The Southwestern Historical Quarterly, Volume 62, July 1958 - April, 1959 Page: 185
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The United States-Mexican Boundary Survey
guage of their speeches that they were not unmindful of its value
as a campaign issue for the coming elections three months hence.79
The Whigs were on the defensive. President Millard Fillmore's
message to the second session of the Thirty-second Congress and
Secretary Stuart's rebuttal attached to the same message were
weak replies. Fillmore lamented the inevitable cessation of field
activities, while Stuart merely denied Gray's right to protest the
Bartlett-Cond6 agreement. Fillmore refused, however, to consider
the real point at issue, which was whether or not the Bartlett-
Cond6 agreement correctly fulfilled the provisions of the treaty.80
The Whigs were thus easily labeled the party of the great land
giveaway, and, much worse for their time, an obstacle in the path
of Manifest Destiny.
In all the heat of conflict no one thought to turn to the obvious
source to find what the treaty-makers had meant when they com-
posed Article V. Nicholas P. Trist, the actual negotiator, was, at
the time, a resident lawyer in Washington, D. C., but apparently
no one consulted him. It was not until after Governor William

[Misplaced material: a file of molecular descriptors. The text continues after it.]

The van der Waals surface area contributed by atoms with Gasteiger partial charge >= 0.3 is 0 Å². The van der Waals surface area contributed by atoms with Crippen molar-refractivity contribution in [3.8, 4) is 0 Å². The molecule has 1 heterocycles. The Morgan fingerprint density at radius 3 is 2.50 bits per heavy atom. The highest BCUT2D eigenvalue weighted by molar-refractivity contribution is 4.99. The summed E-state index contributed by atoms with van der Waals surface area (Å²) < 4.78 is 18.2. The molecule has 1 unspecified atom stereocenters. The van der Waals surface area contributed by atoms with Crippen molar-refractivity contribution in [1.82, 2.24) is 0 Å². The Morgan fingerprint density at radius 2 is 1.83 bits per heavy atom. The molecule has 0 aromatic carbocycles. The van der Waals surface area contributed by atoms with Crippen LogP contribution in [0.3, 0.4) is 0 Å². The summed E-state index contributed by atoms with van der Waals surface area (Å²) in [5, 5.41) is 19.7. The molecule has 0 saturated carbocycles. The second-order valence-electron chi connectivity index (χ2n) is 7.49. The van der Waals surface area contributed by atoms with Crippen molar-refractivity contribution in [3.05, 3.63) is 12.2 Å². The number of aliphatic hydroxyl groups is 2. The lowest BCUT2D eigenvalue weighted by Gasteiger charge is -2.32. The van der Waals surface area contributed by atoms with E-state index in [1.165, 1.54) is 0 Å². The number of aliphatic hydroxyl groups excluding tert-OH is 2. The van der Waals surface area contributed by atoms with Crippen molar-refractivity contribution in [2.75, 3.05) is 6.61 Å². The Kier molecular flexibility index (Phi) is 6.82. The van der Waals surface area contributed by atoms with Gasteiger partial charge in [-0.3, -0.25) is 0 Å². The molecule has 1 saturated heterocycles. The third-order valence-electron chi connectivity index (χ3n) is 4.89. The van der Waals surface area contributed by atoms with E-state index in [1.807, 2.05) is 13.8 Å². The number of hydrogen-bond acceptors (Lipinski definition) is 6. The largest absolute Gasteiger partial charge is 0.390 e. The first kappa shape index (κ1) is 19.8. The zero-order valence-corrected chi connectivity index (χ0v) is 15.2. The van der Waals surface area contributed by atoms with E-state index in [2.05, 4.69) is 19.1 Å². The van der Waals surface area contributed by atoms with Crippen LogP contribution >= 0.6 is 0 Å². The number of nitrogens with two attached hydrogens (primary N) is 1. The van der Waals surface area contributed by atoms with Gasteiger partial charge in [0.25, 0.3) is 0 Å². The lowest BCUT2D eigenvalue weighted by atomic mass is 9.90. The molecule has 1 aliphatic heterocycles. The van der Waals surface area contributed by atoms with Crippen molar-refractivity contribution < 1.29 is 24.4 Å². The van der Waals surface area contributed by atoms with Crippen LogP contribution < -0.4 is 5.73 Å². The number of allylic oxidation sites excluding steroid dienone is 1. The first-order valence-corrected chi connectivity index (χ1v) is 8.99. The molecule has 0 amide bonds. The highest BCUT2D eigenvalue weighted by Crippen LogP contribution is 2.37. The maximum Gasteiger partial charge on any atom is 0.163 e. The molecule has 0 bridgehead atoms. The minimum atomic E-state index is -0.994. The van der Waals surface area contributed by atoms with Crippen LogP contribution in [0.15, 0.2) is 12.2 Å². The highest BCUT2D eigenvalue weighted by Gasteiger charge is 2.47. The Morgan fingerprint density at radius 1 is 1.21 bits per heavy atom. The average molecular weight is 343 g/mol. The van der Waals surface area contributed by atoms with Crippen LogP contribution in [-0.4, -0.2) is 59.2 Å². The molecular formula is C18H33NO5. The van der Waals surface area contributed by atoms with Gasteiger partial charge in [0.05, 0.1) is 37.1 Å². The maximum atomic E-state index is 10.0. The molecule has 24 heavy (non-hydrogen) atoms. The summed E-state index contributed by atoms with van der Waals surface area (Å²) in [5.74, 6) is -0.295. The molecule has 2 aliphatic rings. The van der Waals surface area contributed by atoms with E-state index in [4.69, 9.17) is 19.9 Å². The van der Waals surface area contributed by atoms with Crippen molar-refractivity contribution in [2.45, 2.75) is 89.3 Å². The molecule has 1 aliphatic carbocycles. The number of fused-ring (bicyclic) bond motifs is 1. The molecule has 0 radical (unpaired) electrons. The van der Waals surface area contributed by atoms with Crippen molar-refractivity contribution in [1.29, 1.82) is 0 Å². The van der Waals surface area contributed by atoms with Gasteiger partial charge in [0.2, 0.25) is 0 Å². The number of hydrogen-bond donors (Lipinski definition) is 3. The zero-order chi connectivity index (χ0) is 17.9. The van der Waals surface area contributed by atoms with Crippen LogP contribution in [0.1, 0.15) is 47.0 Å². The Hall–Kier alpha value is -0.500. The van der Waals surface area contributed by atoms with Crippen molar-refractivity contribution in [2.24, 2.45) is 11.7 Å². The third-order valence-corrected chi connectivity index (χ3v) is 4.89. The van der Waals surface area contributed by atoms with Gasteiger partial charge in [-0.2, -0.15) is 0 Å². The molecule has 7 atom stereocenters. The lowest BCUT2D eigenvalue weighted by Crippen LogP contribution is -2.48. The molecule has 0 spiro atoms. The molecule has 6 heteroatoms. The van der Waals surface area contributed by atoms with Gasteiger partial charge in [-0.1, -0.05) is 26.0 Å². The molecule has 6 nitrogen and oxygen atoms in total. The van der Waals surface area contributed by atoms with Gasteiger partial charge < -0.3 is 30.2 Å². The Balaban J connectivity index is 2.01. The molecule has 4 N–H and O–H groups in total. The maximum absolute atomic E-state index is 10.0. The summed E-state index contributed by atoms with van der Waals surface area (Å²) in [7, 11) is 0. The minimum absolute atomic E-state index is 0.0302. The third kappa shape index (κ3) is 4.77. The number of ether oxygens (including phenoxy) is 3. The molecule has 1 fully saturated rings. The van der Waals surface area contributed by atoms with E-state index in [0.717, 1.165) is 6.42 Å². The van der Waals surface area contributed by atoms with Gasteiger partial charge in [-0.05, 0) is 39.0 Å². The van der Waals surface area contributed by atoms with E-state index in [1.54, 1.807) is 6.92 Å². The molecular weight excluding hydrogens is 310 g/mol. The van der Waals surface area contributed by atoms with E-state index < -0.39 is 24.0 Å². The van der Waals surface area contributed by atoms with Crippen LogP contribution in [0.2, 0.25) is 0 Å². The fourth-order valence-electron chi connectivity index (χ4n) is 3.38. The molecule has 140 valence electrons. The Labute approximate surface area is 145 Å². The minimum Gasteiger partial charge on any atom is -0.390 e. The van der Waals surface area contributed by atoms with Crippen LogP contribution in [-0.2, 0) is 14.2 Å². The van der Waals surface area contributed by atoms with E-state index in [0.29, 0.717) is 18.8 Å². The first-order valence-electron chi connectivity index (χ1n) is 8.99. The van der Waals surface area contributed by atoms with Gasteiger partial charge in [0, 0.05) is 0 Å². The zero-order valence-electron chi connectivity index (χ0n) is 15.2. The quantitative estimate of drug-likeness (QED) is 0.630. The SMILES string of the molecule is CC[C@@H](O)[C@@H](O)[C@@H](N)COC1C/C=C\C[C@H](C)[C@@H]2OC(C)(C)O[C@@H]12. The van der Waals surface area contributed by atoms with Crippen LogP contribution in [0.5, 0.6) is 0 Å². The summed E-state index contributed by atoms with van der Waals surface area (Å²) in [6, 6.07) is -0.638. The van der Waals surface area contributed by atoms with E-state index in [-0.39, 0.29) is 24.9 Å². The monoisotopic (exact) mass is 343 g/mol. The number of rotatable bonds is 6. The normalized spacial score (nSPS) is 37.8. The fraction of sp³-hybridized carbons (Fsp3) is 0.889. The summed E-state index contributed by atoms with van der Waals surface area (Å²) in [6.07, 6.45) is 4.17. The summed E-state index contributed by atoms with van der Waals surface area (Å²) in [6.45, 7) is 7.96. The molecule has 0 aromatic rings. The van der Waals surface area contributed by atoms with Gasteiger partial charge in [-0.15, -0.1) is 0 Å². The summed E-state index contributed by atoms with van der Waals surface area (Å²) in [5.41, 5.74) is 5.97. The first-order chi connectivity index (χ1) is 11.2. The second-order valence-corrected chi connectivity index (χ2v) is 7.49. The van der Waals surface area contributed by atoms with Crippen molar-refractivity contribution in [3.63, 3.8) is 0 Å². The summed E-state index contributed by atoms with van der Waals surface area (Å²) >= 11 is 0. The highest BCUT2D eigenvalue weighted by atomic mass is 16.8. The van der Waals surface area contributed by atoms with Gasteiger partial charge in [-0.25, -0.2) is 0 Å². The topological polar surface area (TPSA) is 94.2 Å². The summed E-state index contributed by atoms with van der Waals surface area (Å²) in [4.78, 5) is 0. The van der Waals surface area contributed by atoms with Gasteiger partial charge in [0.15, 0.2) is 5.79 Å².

Carr Lane's bold proclamation of American jurisdiction over the
disputed Mesilla Valley that Trist was moved to speak out. Among
his personal papers is the draft of an interminable letter to the
New York Evening Post in which he emphatically scorned the
idea that there was any boundary question at all.81 He termed
the "pretended" boundary dispute merely a vote-getting device
for the Democratic party, and then launched into a tirade on how
it had betrayed American principles and Jeffersonian ideals. He
also managed to explain the basis upon which the boundary line
and the map ought to be interpreted:
What was this map? [he asked] and what is it now? Let all geog-
raphers answer. Let the little boys and girls of the geography classes
in the ward schools of this city answer: for not one of them who has
become accurately and distinctively possessed of the fundamental
notions of the science will be at a loss for the reply. . in a word
it is to be regarded as a large sheet of blank paper with scales of
791bid., note particularly Weller's speeches.
so"Message of the President," Senate Executive Documents, 3and Cong., 2nd Sess.
(Serial No. 657), Document No. 1, pp. 50-55.
s8Nicholas P. Trist draft of letter to the New York Evening Post (MS., Nicholas
P. Trist Papers, Library of Congress), XXXII, 1848 Miscellaneous, and XXXIV,
June 20o, 1849-February 23, 1853.
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Texas State Historical Association. The Southwestern Historical Quarterly, Volume 62, July 1958 - April, 1959, periodical, 1959; Austin, Texas. (texashistory.unt.edu/ark:/67531/metapth101173/m1/228/: accessed March 29, 2017), University of North Texas Libraries, The Portal to Texas History, texashistory.unt.edu; crediting Texas State Historical Association.